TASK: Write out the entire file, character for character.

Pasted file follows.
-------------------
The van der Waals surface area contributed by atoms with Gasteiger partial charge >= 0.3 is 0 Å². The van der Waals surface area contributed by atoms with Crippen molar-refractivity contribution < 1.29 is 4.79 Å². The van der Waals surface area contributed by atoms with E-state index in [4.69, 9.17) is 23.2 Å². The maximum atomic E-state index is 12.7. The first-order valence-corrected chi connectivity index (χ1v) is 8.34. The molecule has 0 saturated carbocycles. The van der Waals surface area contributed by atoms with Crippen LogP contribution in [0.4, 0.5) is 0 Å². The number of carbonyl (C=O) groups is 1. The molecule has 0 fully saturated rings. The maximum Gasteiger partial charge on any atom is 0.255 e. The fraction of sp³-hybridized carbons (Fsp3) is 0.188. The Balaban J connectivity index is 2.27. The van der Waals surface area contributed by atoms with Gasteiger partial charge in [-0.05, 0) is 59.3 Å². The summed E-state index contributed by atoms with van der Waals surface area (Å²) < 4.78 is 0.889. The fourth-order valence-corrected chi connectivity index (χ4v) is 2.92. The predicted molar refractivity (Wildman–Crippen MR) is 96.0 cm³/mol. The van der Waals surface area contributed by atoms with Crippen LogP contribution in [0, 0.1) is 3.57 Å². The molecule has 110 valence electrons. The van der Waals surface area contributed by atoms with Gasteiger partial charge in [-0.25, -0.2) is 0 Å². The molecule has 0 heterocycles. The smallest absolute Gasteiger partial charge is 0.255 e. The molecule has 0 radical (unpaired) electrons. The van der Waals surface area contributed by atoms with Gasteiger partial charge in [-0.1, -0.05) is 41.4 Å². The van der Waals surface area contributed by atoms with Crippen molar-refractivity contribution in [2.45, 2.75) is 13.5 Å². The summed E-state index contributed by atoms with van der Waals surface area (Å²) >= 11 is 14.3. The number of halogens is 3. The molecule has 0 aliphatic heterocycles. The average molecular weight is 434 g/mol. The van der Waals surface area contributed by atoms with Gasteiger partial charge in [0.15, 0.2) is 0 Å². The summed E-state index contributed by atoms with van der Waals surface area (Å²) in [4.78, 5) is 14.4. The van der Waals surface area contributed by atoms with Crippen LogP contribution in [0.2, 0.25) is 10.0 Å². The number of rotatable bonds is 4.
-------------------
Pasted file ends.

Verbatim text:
The van der Waals surface area contributed by atoms with Gasteiger partial charge >= 0.3 is 0 Å². The van der Waals surface area contributed by atoms with Crippen molar-refractivity contribution < 1.29 is 4.79 Å². The van der Waals surface area contributed by atoms with E-state index in [4.69, 9.17) is 23.2 Å². The maximum atomic E-state index is 12.7. The first-order valence-corrected chi connectivity index (χ1v) is 8.34. The molecule has 0 saturated carbocycles. The van der Waals surface area contributed by atoms with Crippen LogP contribution in [0.4, 0.5) is 0 Å². The number of carbonyl (C=O) groups is 1. The molecule has 0 fully saturated rings. The maximum Gasteiger partial charge on any atom is 0.255 e. The fraction of sp³-hybridized carbons (Fsp3) is 0.188. The Balaban J connectivity index is 2.27. The van der Waals surface area contributed by atoms with Gasteiger partial charge in [-0.05, 0) is 59.3 Å². The summed E-state index contributed by atoms with van der Waals surface area (Å²) < 4.78 is 0.889. The fourth-order valence-corrected chi connectivity index (χ4v) is 2.92. The predicted molar refractivity (Wildman–Crippen MR) is 96.0 cm³/mol. The van der Waals surface area contributed by atoms with Crippen LogP contribution in [0, 0.1) is 3.57 Å². The molecule has 110 valence electrons. The van der Waals surface area contributed by atoms with Gasteiger partial charge in [-0.25, -0.2) is 0 Å². The molecule has 0 heterocycles. The smallest absolute Gasteiger partial charge is 0.255 e. The molecule has 0 radical (unpaired) electrons. The van der Waals surface area contributed by atoms with Gasteiger partial charge in [-0.1, -0.05) is 41.4 Å². The van der Waals surface area contributed by atoms with Crippen molar-refractivity contribution in [2.45, 2.75) is 13.5 Å². The summed E-state index contributed by atoms with van der Waals surface area (Å²) >= 11 is 14.3. The number of halogens is 3. The molecule has 0 aliphatic heterocycles. The average molecular weight is 434 g/mol. The van der Waals surface area contributed by atoms with Gasteiger partial charge in [0.15, 0.2) is 0 Å². The summed E-state index contributed by atoms with van der Waals surface area (Å²) in [4.78, 5) is 14.4. The van der Waals surface area contributed by atoms with Crippen LogP contribution in [0.2, 0.25) is 10.0 Å². The number of rotatable bonds is 4.